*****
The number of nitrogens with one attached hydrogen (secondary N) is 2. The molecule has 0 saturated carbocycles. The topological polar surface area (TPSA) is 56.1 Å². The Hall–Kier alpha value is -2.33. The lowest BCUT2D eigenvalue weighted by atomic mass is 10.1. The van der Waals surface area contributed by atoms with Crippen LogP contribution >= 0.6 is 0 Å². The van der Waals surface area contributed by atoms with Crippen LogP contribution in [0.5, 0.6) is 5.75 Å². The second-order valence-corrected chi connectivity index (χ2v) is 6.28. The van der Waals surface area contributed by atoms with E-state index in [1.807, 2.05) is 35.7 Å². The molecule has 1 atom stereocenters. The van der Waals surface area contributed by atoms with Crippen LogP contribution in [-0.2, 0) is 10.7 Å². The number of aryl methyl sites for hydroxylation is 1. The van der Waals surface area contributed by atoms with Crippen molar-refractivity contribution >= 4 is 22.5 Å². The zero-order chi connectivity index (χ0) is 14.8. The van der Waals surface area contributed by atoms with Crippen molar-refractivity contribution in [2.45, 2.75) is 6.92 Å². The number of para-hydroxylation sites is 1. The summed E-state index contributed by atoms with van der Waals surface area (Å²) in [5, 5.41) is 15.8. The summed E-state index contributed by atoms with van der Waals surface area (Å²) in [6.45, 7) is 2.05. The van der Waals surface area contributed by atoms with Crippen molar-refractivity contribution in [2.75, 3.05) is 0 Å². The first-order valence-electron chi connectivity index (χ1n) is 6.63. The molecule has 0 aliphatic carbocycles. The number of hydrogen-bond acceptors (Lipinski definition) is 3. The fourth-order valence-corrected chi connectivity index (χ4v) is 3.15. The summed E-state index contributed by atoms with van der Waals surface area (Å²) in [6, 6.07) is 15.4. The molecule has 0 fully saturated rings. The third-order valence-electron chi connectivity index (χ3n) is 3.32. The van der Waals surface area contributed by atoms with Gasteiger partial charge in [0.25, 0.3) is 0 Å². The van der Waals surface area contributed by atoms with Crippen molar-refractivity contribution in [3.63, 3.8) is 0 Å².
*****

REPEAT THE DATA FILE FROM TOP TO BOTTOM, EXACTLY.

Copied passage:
The number of nitrogens with one attached hydrogen (secondary N) is 2. The molecule has 0 saturated carbocycles. The topological polar surface area (TPSA) is 56.1 Å². The Hall–Kier alpha value is -2.33. The lowest BCUT2D eigenvalue weighted by atomic mass is 10.1. The van der Waals surface area contributed by atoms with Crippen LogP contribution >= 0.6 is 0 Å². The van der Waals surface area contributed by atoms with Crippen LogP contribution in [0.5, 0.6) is 5.75 Å². The second-order valence-corrected chi connectivity index (χ2v) is 6.28. The van der Waals surface area contributed by atoms with E-state index in [1.807, 2.05) is 35.7 Å². The molecule has 1 atom stereocenters. The van der Waals surface area contributed by atoms with Crippen LogP contribution in [-0.2, 0) is 10.7 Å². The number of aryl methyl sites for hydroxylation is 1. The van der Waals surface area contributed by atoms with Crippen molar-refractivity contribution >= 4 is 22.5 Å². The zero-order chi connectivity index (χ0) is 14.8. The van der Waals surface area contributed by atoms with Crippen molar-refractivity contribution in [2.45, 2.75) is 6.92 Å². The number of para-hydroxylation sites is 1. The summed E-state index contributed by atoms with van der Waals surface area (Å²) in [5, 5.41) is 15.8. The summed E-state index contributed by atoms with van der Waals surface area (Å²) in [6.45, 7) is 2.05. The van der Waals surface area contributed by atoms with Crippen molar-refractivity contribution in [2.75, 3.05) is 0 Å². The first-order valence-electron chi connectivity index (χ1n) is 6.63. The molecule has 0 aliphatic carbocycles. The number of hydrogen-bond acceptors (Lipinski definition) is 3. The fourth-order valence-corrected chi connectivity index (χ4v) is 3.15. The summed E-state index contributed by atoms with van der Waals surface area (Å²) in [6, 6.07) is 15.4. The molecule has 0 fully saturated rings. The third-order valence-electron chi connectivity index (χ3n) is 3.32. The van der Waals surface area contributed by atoms with Gasteiger partial charge in [0.25, 0.3) is 0 Å². The van der Waals surface area contributed by atoms with Crippen molar-refractivity contribution in [3.63, 3.8) is 0 Å².